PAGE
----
The Internet held vast potential for new markets till companies started giving stuff away. Chairman Bill Gates' decision in 1995 to give away Microsoft's browser to compete with Netscape Communications helped establish the precedent that anything delivered digitally could be had for nothing. The assumed advertising model — gather "eyeballs" and companies will throw millions at you to post banners on your site — also contributed.

In the process, all content — newspapers, magazines, books, music and film — was dangerously devalued, contributing to the overall economic downturn in ways not widely acknowledged.

Some daily newspapers, as one highly noticeable example, are now 25 cents instead of 50 cents — a whopping 50 percent cut. Publishers of all ilk have slashed jobs and enacted other cost-cutting measures, including fewer issues or titles. And a whole generation has grown up thinking content is something to avoid paying for.

Weaning the Net from the "free" nipple has to happen — not only for real digital commerce to succeed, but for the Internet to survive as a viable medium.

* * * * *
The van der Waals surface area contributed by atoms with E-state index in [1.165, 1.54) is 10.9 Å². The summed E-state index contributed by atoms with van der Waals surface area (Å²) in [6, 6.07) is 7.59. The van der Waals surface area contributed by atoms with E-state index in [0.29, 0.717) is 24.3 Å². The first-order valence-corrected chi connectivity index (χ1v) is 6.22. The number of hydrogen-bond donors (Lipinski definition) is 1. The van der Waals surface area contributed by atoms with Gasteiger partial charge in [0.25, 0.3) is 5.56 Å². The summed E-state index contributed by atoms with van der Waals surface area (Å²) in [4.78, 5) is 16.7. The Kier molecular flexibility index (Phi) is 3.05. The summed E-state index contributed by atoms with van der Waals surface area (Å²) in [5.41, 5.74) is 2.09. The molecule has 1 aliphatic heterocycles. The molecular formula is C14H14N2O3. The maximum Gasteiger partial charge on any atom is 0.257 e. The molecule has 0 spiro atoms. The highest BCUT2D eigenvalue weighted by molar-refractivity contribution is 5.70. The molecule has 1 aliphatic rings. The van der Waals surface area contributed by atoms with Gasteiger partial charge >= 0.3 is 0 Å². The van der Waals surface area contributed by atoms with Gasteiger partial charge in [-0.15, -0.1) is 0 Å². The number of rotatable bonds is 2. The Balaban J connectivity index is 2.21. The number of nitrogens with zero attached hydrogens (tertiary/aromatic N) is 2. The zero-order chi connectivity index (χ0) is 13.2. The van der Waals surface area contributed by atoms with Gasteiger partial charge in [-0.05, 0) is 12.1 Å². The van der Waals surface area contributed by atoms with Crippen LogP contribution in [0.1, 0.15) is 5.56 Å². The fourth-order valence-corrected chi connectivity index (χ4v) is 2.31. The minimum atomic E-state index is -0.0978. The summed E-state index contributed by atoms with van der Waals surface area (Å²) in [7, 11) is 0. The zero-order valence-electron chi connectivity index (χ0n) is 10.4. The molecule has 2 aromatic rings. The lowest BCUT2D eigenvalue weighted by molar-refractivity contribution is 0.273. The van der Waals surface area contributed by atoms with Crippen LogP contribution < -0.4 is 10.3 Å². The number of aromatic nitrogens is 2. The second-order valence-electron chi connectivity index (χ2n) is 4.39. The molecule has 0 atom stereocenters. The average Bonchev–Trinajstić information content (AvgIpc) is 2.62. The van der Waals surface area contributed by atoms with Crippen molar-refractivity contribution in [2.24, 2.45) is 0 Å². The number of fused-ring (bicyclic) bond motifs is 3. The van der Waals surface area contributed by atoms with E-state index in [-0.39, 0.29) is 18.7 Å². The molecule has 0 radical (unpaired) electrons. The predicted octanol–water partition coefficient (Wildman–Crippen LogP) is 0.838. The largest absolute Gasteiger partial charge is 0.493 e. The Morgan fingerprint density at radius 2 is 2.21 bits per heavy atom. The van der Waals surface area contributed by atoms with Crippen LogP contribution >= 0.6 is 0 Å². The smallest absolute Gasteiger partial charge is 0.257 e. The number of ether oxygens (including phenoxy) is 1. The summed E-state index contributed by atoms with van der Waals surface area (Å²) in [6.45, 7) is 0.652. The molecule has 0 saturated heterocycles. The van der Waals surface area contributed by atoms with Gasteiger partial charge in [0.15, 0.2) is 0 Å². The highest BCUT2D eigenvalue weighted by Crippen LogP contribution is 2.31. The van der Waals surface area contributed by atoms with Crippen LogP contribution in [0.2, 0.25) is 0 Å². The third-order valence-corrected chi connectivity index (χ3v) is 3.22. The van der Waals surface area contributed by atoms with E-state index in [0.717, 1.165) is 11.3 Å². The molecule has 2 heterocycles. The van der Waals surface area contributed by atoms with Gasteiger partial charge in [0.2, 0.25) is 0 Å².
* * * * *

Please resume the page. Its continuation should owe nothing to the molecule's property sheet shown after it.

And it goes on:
Reasonable value must be assigned to digital content. Software makers, content providers, investors and banks need to put their heads together to come up with a fair "digital valuation" for goods and services.

A truly new New Economy is needed, where a digital book or song or movie can be purchased for a reasonable price. A new system enabling "micropayments" — purchases at a few cents or even fractions of a cent — may be required, acknowledging that the efficiencies of digital transmission should equate to lower consumer cost.

What is the right fee? The market will have to decide. But sites need to start charging something more than zero. A study from the Pew Internet & American Life Project offers some compelling data on the "free" front. Only 17 percent of Internet users have even been asked by a Web site to pay. Of those, 12 percent — 1 of 8 — actually went ahead and paid. Half found a free alternative, and the remainder, 36 percent, stopped bothering with the information or service altogether.

Percentages sound small, till you think about actual numbers.

What if all 500 million (or so) Internet users had been asked to pay? Twelve percent — 60 million — is a pretty good market. Add 50 percent (users who, lacking a free alternative, would still want the information or service) and you've got more than 300 million potential paying customers. And at least a certain percentage of the remainder, faced with no alternative, would start to pony up as well.

The Napster case